Therapy for Depression

Therapy for Depression

Depression can be debilitating.  It can cause feelings of helplessness, defeat, and despair – at times it can breed thoughts that you don’t want, never dreamed you would or could have, and that can be scary. Intrusive thoughts about one being worthless, life being meaningless, or that nothing will ever change are some of these unsettling thoughts.

The thoughts above are characteristic of a more severe depression. Yet depression can manifest itself in milder forms – milder does not mean free from impact – whether that impact be personal, interpersonal, or related to work, home life, or societal circumstances. Maybe you find yourself less interested in activities you used to enjoy, have lower energy levels, an increase or decrease in appetite, or are having difficulty concentrating. These symptoms can be more mild or severe depending on the degree of depression. In mild and moderate forms of depression you are able to function, yet you may have lost your motivation and life may have lost its luster.

Regardless of the form of depression – depression is known to share two roots. Most depressions are reactions to some event. Some examples include:  the loss of a loved one, a break-up or divorce, health issues, or the loss of a job. The remainder of depressions are unknown or originate from within and can cycle regularly – these are usually the more severe type and can be genetically predisposed – of a biological nature.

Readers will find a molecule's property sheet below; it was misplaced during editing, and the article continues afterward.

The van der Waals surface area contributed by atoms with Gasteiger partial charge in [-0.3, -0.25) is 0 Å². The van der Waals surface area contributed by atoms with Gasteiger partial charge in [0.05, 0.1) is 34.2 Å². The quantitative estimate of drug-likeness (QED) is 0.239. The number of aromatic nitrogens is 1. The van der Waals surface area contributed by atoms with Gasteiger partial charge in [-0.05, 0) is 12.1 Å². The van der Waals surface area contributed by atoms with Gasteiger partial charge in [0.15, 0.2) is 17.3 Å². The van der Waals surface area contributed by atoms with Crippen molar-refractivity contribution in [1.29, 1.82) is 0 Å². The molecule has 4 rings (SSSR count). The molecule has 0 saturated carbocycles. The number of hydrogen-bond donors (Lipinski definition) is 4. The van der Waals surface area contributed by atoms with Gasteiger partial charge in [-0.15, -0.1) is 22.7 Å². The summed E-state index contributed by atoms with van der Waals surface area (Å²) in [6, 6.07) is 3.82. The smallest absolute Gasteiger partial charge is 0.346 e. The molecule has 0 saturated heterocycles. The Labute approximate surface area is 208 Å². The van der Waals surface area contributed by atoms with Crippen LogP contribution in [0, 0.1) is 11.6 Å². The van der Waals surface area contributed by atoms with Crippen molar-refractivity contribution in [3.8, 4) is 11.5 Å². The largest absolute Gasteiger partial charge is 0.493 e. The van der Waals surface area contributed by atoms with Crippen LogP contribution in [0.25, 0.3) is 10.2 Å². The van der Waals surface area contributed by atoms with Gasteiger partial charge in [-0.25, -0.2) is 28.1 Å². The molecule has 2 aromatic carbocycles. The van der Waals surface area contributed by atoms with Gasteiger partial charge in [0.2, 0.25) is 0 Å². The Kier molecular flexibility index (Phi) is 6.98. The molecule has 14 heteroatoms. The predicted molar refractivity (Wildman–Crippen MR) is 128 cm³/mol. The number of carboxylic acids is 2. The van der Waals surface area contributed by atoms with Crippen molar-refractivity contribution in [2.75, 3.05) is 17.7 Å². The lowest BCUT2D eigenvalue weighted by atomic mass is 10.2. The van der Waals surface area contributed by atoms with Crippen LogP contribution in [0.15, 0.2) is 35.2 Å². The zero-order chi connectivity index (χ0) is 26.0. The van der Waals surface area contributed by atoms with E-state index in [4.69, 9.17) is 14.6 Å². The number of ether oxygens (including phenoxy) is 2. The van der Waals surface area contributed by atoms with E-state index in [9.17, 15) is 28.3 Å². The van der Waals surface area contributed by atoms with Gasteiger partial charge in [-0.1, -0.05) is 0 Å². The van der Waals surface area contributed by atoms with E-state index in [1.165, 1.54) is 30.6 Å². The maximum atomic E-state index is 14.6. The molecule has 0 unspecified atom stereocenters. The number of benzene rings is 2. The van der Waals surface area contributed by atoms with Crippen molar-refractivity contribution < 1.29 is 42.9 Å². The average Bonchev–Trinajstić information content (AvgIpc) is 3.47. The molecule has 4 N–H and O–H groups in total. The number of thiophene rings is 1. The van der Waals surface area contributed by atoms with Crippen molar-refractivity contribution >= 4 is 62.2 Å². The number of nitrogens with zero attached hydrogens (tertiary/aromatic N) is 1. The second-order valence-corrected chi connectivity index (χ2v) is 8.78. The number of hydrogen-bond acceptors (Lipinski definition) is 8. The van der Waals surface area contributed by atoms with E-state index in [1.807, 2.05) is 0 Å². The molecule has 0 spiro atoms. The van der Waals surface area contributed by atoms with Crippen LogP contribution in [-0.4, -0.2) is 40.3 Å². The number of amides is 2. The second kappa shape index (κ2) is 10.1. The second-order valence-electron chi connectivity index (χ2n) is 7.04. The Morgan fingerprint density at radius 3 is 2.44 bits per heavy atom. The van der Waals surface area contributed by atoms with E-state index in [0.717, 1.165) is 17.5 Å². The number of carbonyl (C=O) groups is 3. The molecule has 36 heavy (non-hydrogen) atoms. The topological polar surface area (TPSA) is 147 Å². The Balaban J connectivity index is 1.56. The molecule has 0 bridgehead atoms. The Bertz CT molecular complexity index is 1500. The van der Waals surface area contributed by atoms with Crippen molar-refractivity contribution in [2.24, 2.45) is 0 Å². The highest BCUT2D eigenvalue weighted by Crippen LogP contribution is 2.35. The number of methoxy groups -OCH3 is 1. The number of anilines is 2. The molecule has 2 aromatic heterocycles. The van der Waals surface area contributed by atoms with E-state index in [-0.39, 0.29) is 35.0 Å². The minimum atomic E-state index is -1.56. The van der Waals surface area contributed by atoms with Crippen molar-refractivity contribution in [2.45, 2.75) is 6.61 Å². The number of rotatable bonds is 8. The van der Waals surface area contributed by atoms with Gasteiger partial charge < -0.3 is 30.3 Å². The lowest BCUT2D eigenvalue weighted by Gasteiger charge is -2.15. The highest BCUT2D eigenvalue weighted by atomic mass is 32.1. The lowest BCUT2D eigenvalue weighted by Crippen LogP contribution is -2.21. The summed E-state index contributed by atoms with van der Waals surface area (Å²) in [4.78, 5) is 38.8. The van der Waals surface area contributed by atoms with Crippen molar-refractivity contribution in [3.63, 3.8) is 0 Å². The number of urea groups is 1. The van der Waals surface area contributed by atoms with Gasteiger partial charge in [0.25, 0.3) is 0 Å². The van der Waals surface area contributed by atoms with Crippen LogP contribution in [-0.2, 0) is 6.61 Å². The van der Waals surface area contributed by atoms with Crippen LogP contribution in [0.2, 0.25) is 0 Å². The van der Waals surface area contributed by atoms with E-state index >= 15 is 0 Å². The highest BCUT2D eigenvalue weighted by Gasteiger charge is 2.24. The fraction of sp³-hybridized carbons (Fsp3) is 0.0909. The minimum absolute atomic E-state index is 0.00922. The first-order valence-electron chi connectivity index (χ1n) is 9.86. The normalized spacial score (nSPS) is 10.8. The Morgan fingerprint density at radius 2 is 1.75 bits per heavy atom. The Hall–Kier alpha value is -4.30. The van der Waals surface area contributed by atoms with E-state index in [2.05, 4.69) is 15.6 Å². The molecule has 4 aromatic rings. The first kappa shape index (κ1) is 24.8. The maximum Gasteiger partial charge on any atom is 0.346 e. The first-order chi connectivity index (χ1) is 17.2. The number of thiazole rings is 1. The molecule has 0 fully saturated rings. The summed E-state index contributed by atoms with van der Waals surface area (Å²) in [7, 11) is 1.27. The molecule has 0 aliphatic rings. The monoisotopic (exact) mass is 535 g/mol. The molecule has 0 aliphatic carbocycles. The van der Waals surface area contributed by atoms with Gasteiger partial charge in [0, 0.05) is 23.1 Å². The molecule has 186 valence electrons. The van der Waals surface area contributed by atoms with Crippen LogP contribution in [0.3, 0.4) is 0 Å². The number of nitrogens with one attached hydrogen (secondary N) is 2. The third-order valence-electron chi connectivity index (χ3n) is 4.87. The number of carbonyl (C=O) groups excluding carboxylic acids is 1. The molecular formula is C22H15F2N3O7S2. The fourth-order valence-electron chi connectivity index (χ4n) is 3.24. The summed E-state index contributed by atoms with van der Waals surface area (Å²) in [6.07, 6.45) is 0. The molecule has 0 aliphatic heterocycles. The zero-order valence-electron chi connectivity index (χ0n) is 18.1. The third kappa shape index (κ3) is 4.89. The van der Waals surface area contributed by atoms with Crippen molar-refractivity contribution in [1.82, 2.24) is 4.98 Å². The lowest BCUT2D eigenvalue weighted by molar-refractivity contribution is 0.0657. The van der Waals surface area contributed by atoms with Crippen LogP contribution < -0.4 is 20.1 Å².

Regardless of the cause – depression is treatable. While medication can be helpful with lessening symptoms – long lasting change is most effectively addressed through the counseling relationship and prescribed coping skills and treatment strategies.  Together we will draw upon foundational and evidence-based therapies to decrease symptoms, elevate your mood, and move you toward fullness of life.

In the picture represented above, the hiker rose above the clouds to behold a spectacular view illuminated by the bright rays of the sun. The view and sun were always there – clear, vivid, brilliant, though seemingly absent due to thick cloud cover at lower elevation.  In the same way, depression can cloud our vision for ourselves – yet if we “climb” therapeutically speaking, and do not quit – we also can, more often than not, transcend our depression and obtain a beatific vision and experience of life.  We can live on the heights. You can rise above depression. Be hopeful, you can do this – let us help.